It’s funny how in my darkest hours, I still think of that night I decided to go with some friends to some “hip” cafe in downtown Washington, DC, to study. We needed to work on our research paper that was due later that week, I believe. Or maybe it was due the next week? I’m not too sure of the exact details.
What I do remember was that it was cafe and bookstore. Lots of books. Austen. Dickens. Hemingway. Shakespeare. Poetry too. And of course the contemporary books as well. It was beautiful there. The rustic smell coming from the classic books mixing with the rugged smell of freshly brewed coffee.
It was also cold outside. It was spring time already then, so it was humid. 100 degrees outside in the daytime. Flowers blooming. God, my allergies were killing me then! But the night time always brought relief. Washington was beautiful in the cool spring time air.
You were performing that night. You had already started your set when we entered the cafe – that two-story cafe with books all around. The stage was at the second floor. A great bird’s eye view of the entire place! I didn’t know you, but I knew you then.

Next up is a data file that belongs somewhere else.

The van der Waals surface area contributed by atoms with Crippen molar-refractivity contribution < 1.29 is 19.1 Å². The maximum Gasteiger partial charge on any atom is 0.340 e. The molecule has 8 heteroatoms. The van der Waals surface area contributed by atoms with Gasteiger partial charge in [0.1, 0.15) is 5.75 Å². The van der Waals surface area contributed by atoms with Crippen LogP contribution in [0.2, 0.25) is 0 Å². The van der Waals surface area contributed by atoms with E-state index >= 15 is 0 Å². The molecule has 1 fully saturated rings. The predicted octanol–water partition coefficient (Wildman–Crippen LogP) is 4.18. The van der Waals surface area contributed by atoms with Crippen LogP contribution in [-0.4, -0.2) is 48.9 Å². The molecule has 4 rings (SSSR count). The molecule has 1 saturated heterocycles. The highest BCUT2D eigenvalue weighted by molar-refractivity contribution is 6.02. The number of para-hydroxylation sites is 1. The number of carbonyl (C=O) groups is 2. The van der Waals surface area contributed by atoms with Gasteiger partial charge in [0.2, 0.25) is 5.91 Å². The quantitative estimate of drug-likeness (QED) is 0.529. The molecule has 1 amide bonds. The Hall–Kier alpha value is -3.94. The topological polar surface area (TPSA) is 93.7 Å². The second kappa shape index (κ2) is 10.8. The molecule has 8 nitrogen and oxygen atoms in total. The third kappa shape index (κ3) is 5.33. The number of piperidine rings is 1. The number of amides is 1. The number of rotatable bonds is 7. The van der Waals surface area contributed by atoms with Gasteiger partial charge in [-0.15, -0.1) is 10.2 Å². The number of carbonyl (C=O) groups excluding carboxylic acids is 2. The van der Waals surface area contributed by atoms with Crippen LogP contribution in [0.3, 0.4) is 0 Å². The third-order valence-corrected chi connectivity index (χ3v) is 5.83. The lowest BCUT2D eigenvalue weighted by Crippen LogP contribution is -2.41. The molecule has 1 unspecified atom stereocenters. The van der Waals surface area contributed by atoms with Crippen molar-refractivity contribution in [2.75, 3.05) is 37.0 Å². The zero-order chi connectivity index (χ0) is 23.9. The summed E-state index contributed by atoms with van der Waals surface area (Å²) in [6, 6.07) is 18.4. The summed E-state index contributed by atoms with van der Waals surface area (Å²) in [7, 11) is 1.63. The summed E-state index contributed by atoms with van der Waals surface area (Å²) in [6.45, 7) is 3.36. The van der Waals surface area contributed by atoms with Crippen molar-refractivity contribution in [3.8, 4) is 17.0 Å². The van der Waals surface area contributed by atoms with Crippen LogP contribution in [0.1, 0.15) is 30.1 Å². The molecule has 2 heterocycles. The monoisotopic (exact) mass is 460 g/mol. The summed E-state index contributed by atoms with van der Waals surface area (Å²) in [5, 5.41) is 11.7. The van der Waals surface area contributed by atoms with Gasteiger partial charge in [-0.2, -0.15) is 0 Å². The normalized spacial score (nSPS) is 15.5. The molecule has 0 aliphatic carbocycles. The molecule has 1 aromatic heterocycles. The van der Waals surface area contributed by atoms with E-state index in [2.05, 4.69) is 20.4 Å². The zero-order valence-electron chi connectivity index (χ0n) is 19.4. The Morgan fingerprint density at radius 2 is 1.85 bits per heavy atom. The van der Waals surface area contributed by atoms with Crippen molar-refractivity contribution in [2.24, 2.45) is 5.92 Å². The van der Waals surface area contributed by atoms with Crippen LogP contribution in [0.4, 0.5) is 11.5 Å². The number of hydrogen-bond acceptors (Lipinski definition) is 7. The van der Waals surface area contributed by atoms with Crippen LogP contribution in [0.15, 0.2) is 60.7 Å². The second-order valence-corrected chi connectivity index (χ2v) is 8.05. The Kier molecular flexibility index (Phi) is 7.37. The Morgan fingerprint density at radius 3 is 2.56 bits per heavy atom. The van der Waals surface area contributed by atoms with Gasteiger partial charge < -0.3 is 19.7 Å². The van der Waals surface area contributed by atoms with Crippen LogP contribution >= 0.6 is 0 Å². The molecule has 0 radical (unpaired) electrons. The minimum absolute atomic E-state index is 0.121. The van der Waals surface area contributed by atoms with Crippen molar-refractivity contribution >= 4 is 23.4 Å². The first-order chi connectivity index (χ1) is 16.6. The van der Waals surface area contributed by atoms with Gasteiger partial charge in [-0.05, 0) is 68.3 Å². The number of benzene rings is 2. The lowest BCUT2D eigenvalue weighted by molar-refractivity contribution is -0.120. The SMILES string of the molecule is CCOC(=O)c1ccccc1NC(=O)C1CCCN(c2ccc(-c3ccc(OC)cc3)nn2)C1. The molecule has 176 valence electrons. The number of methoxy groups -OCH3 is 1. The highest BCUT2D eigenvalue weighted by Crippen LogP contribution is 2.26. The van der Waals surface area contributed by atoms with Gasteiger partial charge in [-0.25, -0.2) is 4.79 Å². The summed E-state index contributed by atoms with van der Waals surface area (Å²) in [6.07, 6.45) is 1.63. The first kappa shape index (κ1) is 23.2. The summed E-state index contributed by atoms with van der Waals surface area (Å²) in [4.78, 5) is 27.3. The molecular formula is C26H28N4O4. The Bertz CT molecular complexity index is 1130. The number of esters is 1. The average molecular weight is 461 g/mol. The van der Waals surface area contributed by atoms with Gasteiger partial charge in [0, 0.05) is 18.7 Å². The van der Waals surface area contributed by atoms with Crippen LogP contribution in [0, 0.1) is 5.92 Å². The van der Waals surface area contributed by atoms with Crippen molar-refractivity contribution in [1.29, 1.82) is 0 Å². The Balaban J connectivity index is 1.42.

I was in the first floor. And as I looked through the stacks and stacks of books, always browsing through another hardcopy even though I told myself that was I going to stop soon and get to work. After all, the words weren’t going to jump from Fitzgerald’s works to my research paper! But still I scanned through copies after copies. And listening.
I was drawn by your voice. Your sad melody of love and heartbreak. And your message of hope in raspy tones. I couldn’t help but fall mysteriously into your songs. In your second or third song, I finally looked up. A brief eye contact. A smile was exchange. A curious smile meeting a cocky, struggling musician’s smile. It was as if you were waiting for me.
And so I waited back for you. To finish your set. To finish your stories.
Years later, I can’t say that I miss you. I think I do, but I’m not sure. I may even regret what we had, but I am sure that I regret what we didn’t have. And I can’t say that what we had in the brief period when there was a “we” was real. I still think that it was a relationship based on poetry.
We weren’t in love. Our relationship was based on that moment. And so I let you go.
It didn’t hurt to let you go then. I wasn’t in love, or even in like with you. I couldn’t; we had a time expiration – in two weeks, I was going back home to California. Yet, even three years later when the darkness and too cool air surrounds me, I am always taken back to that cafe where the poetry spoke to me. And the ballads sang to me. And that moment.
Maybe I didn’t know that I had love back then. But at least now, I have learned the meaning of the words you sang that night. I had it.